February 20, 2013

Gymnastics Part 2

In the previous post I explained how we introduce our skills for gymnastics. The four main skills we went over were balancing, rolling, jumping and and landing, and transfer of weight. While we did teach all the skills to every student in the school, our expectations were different for each grade level. While our expectations were different for what skills each grade level could do, how we assessed each grade level was different also.

Gymnastics Assessment K-2

To assess K-2 we set up several stations where the students could demonstrate their knowledge and ability to do each of the skills we had worked on during the unit. These stations included cue cards for a reminder on how to do each of skills. We as teachers walked around and visually assessed each student making sure they were using good from and following directions.

The stations are shown below:

Station 1: Transfer of Weight 



Station 2: Rolling



Station 3: Jumping and Landing 



Station 4: Balance Roll Balance

video


Gymnastics Assessment 3-5 

For 3-5 we use an assessment that challenges the students to create a routine concepts from all the categories we learned during our unit. Each student is responsible for their own routine. Each Routine must include a beginning balance and a different ending balance which are both held for 3-5 seconds. Between the two balances the students must include 4 different concepts that were learned during the unit. The students may also use a turn or spin and a change of speed as one of their concepts in the routine. Once the students create their routine they will then practice. When the routine is memorized and perfected the teacher will come over and grade the routines based on following directions and following the order on their routine sheet. 

Below are a few routines of different skill levels:






February 15, 2013

Gymnasitics Part 1

Sorry I have been so quiet lately. We have been working on gymnastics in all of our classes which is my favorite unit of the entire year. I got this lesson from Karen Roof (see previous post) when I was doing my student teaching a few years back. This unit is very controlled and a good change of pace. Below I am going to lay out the different lessons that we have taught this year. The first four lessons of this unit were taught the same to K-5.


Week 1 - Balancing

In our first week of gymnastics we challenged the students with the question "what is a balance?". Most of the classes went straight to talking about a balance beam. While that was not the answer we were looking for we were able to guide the students to the answer we were looking for by talking about what you do on a balance beam. The students told us that you need to have control and not fall. The definition we used for a "balance" was to stay completely still for 3-5 seconds in one position. We told the younger students we could count seconds in alligators (1 alligator, 2 alligator...) and the older students that they could count in Mississippi's, or one thousands.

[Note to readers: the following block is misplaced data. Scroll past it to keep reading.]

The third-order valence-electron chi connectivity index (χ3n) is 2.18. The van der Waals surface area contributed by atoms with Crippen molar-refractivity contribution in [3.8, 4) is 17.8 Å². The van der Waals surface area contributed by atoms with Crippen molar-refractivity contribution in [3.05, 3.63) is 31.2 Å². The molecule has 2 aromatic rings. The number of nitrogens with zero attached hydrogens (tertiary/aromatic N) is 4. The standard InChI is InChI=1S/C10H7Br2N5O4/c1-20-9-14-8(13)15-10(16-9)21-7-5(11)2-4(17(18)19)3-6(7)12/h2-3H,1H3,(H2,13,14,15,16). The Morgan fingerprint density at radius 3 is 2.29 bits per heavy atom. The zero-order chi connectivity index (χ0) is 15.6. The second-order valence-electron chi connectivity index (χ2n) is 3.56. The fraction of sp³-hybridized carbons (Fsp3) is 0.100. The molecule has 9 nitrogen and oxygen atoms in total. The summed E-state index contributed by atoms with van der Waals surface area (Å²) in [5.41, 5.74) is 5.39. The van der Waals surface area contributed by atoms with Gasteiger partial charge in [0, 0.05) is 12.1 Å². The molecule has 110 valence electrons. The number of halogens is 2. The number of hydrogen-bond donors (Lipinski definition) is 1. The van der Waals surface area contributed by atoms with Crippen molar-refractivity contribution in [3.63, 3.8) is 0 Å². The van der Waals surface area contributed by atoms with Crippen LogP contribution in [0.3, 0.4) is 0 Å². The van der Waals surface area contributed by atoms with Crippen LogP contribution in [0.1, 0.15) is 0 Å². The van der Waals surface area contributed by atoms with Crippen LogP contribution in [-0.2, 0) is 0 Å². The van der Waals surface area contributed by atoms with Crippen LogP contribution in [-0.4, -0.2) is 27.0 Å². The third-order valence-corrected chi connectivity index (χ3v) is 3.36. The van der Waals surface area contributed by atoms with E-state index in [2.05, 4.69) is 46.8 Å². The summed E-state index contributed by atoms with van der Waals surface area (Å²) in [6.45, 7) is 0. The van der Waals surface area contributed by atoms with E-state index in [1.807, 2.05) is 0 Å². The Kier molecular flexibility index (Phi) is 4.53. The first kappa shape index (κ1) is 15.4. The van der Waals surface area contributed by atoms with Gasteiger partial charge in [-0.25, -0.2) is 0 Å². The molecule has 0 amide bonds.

We then had students practice balancing on different body parts (balance on 2 feet and 1 hand) and then on different numbers of body parts (can you balance on 4 body parts). Later in the lesson we had students move to music using different locomotor skills and we would yell out a number. When the music stopped the students would quickly get into a balance with that many body parts and hold it for 3-5 seconds.  We extended our 3-5 lesson by having the students work on partner balances. Below are a few pictures of some of the different partner balances our students came up with.


Week 2 - Rolling

In week 2 we moved on to the next skill in our unit which was rolling. We talked about 4 main types of rolls. They were the log roll, egg (side) roll, forward, and backward roll. We taught these rolls starting with the easiest (log) and moved to the hardest (backward)

Week 3 - Jumping and Landing

Before I talk about jumping I want to first thank the Town of Fort Mill for letting us use 10 recycle bins. We used these recycle bins for jumping boxes. I took the bins reinforced the tops with pieces of plywood attached with bolts through the already existing drainage holes. We taught the students to jump using a few simple steps. 1) Bend knees and swing arms back, 2) Throw arms in air and extend knees, and 3) Jump and land on two quiet feet. We taught our students that landing on two quiet feet meant landing on the balls of their feet with two bent knees. We first only allowed the students to jump and land off of the boxes. After they showed us they could do this we started letting them do other things like making shapes in the air (tucks, pikes, splits) and spins.

Week 4 - Transfer of weight

This is most of our advanced students favorite weeks. This is wear we do our mule kicks, handstands, cartwheels and round offs. We discuss that a transfer of weight is actually what the name states, transferring your weight from your hands to your feet and back to your hands again.

My next blog post will take us through Week 5 and 6 which for the younger students were stations and older students building, practicing, and performing a routine.  This will be coming very shortly!